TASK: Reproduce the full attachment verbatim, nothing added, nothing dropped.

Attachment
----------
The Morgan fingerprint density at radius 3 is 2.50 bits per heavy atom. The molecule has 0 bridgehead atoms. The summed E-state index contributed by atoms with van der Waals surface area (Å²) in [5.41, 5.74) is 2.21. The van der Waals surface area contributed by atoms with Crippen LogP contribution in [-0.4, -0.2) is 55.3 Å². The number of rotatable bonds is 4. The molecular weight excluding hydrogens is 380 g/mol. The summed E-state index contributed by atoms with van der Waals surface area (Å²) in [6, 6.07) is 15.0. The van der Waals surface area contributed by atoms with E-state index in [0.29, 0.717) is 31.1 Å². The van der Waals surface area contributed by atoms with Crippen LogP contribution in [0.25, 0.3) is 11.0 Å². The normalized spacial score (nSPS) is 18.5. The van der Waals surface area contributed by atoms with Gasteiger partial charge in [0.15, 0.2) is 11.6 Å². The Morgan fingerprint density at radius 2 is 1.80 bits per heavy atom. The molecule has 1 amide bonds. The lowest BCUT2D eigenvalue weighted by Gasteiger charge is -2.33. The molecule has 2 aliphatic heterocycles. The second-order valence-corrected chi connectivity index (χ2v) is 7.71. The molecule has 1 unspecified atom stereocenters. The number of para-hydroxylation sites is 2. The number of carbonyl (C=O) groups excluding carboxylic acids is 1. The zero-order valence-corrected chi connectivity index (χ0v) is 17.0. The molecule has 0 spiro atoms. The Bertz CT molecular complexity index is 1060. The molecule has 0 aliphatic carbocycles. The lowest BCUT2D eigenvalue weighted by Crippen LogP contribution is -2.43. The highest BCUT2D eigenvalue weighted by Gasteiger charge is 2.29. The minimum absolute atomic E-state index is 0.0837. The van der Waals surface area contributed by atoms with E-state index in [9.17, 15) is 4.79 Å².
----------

The Morgan fingerprint density at radius 3 is 2.50 bits per heavy atom. The molecule has 0 bridgehead atoms. The summed E-state index contributed by atoms with van der Waals surface area (Å²) in [5.41, 5.74) is 2.21. The van der Waals surface area contributed by atoms with Crippen LogP contribution in [-0.4, -0.2) is 55.3 Å². The number of rotatable bonds is 4. The molecular weight excluding hydrogens is 380 g/mol. The summed E-state index contributed by atoms with van der Waals surface area (Å²) in [6, 6.07) is 15.0. The van der Waals surface area contributed by atoms with E-state index in [0.29, 0.717) is 31.1 Å². The van der Waals surface area contributed by atoms with Crippen LogP contribution in [0.25, 0.3) is 11.0 Å². The normalized spacial score (nSPS) is 18.5. The van der Waals surface area contributed by atoms with Gasteiger partial charge in [0.15, 0.2) is 11.6 Å². The Morgan fingerprint density at radius 2 is 1.80 bits per heavy atom. The molecule has 1 amide bonds. The lowest BCUT2D eigenvalue weighted by Gasteiger charge is -2.33. The molecule has 2 aliphatic heterocycles. The second-order valence-corrected chi connectivity index (χ2v) is 7.71. The molecule has 1 unspecified atom stereocenters. The number of para-hydroxylation sites is 2. The number of carbonyl (C=O) groups excluding carboxylic acids is 1. The zero-order valence-corrected chi connectivity index (χ0v) is 17.0. The molecule has 0 spiro atoms. The Bertz CT molecular complexity index is 1060. The molecule has 0 aliphatic carbocycles. The lowest BCUT2D eigenvalue weighted by Crippen LogP contribution is -2.43. The highest BCUT2D eigenvalue weighted by Gasteiger charge is 2.29. The minimum absolute atomic E-state index is 0.0837. The van der Waals surface area contributed by atoms with E-state index in [9.17, 15) is 4.79 Å².